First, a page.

During the NBA Finals, the beautifully redone town square in the middle of downtown Cleveland was still blocked off from pedestrians. The streets around the Quicken Loan Arnea were torn up and soon will get a fresh layer of asphalt and a new paint job. Everywhere you look, downtown Cleveland is getting cleaned up and spruced up.
It’s amazing how local politicians can find money for these things when their more powerful and influential friends are coming to town — the Republican National Convention is coming to Cleveland this July.
One other change, the iconic, football field-sized LeBron James Cleveland banner near the arena, a huge Nike ad on the Sherwood Williams building, is coming down during the convention, reports newsnet5.com (hat tip Eye on Basketball).
Officials said a red, white, and blue proclamation was made for the spot on the Sherwin Williams headquarters where LeBron now stands, arms up, over the city. Early Monday it was unclear whether the Cavs sign would stay since Cleveland won the NBA championship with James chosen as MVP.
Hopeful speculation was out that it might stay if enough RNC-goers want their picture with the king. But later in the day, Sherwin Williams confirmed that LeBron is coming down for the RNC. But it said the banner is going to stay up for the time being so that fans could see it with the words “Champions” added.
To be clear, this is one thing you can’t blame on Donald Trump — this was not a decision that the RNC was involved in making.
There was an online petition to leave it up, but it had about as much influence as most online petitions.
LeBron’s banner will be back up before the Cavaliers tip-off defense of their title next fall.
This is about more than the Timberwolves drafting and keeping Kris Dunn with the No. 5 pick on Thursday night. I like Dunn’s game, but he’s a rookie and not ready to run the point on a playoff team. Maybe he can be the point guard of the future in Minnesota — he certainly defends like a Thibodeau guy — but like all rookies there is a steep learning curve coming.
That doesn’t mean the Timberwolves are keeping Ricky Rubio around. From Adrian Wojnarowski of The Vertical at Yahoo Sports.
There’s a lot of Rubio backlash out there because he didn’t live up to the hype of the 16-year-old version of himself, but he’s still a quality starting point guard in the NBA. He’s still a gifted passer. He is one of the best defensive ones in the league. He lacks a jump shot of any note, but he was healthy last season and averaged 10.1 points, 8.7 assists, 2.1 steals just 2.5 turnovers a game (not bad considering how much the ball was in his hands).
Here’s the thing: The Timberwolves may want to consider moving Rubio, but they should be in no rush. Wait until they get a quality offer back. What’s the worst thing that happens, you play them together? Here’s Thibodeau on that, via the Associated Press’ Jon Krawczynski.
“They have good size, they have good toughness,” Thibodeau said. “It’s a different look. I think you’re seeing more and more of that now where you have two point guards on the floor. They’re both capable of playing off each other.”
We’ll see. There is zero reason for Minnesota to make a quick decision here. Maybe seeing Dunn play an actual NBA game or two first would be a wise idea. The Timberwolves have options and if they want to test the market for Rubio they can do it on their terms, dealing from a position of strength.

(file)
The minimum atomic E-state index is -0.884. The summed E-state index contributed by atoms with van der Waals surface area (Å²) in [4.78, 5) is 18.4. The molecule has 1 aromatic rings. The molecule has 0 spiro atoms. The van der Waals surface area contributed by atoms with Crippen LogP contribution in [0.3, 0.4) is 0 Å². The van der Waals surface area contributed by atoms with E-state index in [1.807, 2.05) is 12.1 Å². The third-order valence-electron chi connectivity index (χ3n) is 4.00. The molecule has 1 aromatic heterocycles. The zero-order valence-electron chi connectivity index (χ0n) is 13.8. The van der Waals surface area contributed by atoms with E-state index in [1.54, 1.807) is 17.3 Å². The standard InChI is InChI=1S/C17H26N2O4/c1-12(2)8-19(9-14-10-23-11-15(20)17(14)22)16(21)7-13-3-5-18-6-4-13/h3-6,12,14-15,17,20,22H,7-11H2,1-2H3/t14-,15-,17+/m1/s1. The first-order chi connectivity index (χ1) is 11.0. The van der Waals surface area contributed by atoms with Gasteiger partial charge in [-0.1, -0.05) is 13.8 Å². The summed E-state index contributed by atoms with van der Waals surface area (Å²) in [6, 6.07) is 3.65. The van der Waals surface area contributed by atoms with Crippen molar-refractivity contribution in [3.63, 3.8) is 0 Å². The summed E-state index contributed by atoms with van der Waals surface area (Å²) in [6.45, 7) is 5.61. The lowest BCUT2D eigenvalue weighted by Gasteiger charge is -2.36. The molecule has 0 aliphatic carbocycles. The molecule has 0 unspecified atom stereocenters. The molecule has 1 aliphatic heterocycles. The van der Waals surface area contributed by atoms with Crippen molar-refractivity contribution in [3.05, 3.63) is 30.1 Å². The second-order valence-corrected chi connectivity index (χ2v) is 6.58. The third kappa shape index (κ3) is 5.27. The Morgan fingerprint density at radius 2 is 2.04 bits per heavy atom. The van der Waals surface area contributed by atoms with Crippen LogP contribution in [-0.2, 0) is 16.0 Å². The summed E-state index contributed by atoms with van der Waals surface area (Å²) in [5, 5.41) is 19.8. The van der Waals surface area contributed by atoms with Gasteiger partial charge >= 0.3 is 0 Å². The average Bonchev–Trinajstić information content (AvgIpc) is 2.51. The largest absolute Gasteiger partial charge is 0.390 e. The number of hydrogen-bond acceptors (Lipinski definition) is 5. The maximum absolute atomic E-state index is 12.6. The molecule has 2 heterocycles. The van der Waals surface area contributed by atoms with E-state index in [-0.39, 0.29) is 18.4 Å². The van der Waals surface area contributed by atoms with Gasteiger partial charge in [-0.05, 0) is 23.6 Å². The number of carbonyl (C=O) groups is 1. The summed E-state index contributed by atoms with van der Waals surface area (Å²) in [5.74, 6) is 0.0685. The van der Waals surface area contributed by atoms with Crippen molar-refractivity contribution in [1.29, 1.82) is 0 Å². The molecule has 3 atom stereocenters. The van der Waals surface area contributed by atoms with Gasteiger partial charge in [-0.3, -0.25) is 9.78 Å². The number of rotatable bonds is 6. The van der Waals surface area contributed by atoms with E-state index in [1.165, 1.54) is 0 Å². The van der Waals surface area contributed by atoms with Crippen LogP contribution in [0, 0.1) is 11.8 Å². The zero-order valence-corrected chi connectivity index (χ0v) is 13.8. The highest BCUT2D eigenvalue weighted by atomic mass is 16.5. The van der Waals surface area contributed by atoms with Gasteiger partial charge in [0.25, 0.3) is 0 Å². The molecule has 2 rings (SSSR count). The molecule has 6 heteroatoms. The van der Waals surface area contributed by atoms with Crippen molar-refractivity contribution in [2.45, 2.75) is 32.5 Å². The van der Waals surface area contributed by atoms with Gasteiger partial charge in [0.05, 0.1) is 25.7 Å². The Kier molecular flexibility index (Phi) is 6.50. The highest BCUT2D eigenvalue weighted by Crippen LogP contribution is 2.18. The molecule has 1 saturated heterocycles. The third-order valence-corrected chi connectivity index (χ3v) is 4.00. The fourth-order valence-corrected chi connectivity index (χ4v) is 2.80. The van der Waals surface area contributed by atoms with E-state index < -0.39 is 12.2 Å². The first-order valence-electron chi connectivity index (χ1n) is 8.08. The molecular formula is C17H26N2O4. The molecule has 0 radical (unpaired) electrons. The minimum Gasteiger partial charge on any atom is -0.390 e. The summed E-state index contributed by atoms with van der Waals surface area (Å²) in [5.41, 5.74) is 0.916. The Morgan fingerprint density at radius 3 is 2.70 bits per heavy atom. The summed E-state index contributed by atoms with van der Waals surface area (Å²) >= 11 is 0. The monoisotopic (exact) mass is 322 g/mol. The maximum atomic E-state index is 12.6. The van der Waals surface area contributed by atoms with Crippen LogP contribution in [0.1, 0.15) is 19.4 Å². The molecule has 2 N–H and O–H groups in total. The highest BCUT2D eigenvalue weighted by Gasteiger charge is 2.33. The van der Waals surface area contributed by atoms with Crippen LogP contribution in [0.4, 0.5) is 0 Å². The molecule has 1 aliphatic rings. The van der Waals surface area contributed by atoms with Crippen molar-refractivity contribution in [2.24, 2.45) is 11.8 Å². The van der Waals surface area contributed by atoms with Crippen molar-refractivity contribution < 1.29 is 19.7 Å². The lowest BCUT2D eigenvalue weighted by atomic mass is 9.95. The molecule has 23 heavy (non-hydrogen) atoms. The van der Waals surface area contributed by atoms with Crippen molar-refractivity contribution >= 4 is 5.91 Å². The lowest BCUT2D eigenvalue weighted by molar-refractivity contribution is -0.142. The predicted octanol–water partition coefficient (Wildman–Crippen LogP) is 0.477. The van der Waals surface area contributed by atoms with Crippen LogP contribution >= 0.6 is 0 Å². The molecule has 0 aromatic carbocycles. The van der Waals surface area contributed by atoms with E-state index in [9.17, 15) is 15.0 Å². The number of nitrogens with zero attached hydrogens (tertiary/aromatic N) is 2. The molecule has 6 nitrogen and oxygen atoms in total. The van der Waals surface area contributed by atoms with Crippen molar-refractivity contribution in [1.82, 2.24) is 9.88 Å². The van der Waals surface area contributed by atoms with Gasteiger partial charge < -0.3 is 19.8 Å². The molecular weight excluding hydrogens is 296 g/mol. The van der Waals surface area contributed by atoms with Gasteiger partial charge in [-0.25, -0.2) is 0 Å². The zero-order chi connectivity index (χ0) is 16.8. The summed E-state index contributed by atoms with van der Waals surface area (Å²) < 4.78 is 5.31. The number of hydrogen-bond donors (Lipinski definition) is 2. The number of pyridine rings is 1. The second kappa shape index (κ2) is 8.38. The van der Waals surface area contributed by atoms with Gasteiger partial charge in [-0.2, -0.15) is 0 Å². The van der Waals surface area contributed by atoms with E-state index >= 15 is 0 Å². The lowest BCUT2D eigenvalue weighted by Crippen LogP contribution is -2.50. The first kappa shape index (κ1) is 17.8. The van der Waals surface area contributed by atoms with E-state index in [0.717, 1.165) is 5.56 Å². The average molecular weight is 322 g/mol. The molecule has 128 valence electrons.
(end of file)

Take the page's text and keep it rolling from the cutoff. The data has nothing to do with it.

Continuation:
Today the honeymoon started in Philadelphia.
No. 1 pick Ben Simmons was making the media tour in Philadelphia on Friday. He’s been well coached by his agent and media team, saying all the right things about his ability to help all over the court, feeling blessed to be the No. 1 pick, wanting to win, and the rest of standard cliches.
It was the right and smart pick by the Sixers, and they made other smart picks farther down the board with French wing Timothe Luwawu and Turkish guard Furkan Korkmaz. Bryan Colangelo may have inherited all these picks, but to make “the process” work you need to nail those picks. It seems like the Sixers have.
There weren’t as many trades or surprises on draft night as we — or team executives — expected, but there were a few.
Jaylen Brown goes third to the Celtics and they do not trade the pick. Thon Maker goes ridiculously high to the Bucks at No. 10. Then there were the big trades of the last couple days — Serge Ibaka to Orlando with Victor Oladipo heading to Oklahoma City, and of course Derrick Rose is now a Knick.
Who won, and who lost? Well the Sixers win, and bigs who decided to test themselves in college rather than hide and remain a mystery lost. But there’s more than that, and Kurt Helin and Dan Feldman of NBC Sports break it all down in this latest podcast.
As always, you can check out the podcast below, or listen and subscribe via iTunes, subscribe via the fantastic Stitcher app, or check out our new PBT podcast homepage and archive at Audioboom.com.
It was the big trade of the night: Serge Ibaka went to the Eastern Conference and the Orlando Magic in exchange for Victor Oladipo, Ersan Illyasova, and the rights to No. 11 pick Domantas Sabonis out of Gonzaga.
I like this trade in the short term for Orlando: Frank Vogel has pieces to work with along the front line in Ibaka, Aaron Gordon, and Nikola Vucevic. This could push them into the playoffs in the East (especially if you are a bigger fan of Elfrid Payton than I am).
But this move makes the Oklahoma City Thunder — a team that came within one game of the NBA Finals — better because Oladipo is a massive upgrade over Andre Roberson or Dion Waiters. And there is zero chance this happened without at least the tacit approval of Kevin Durant.
I discuss it all in this latest PBT Extra.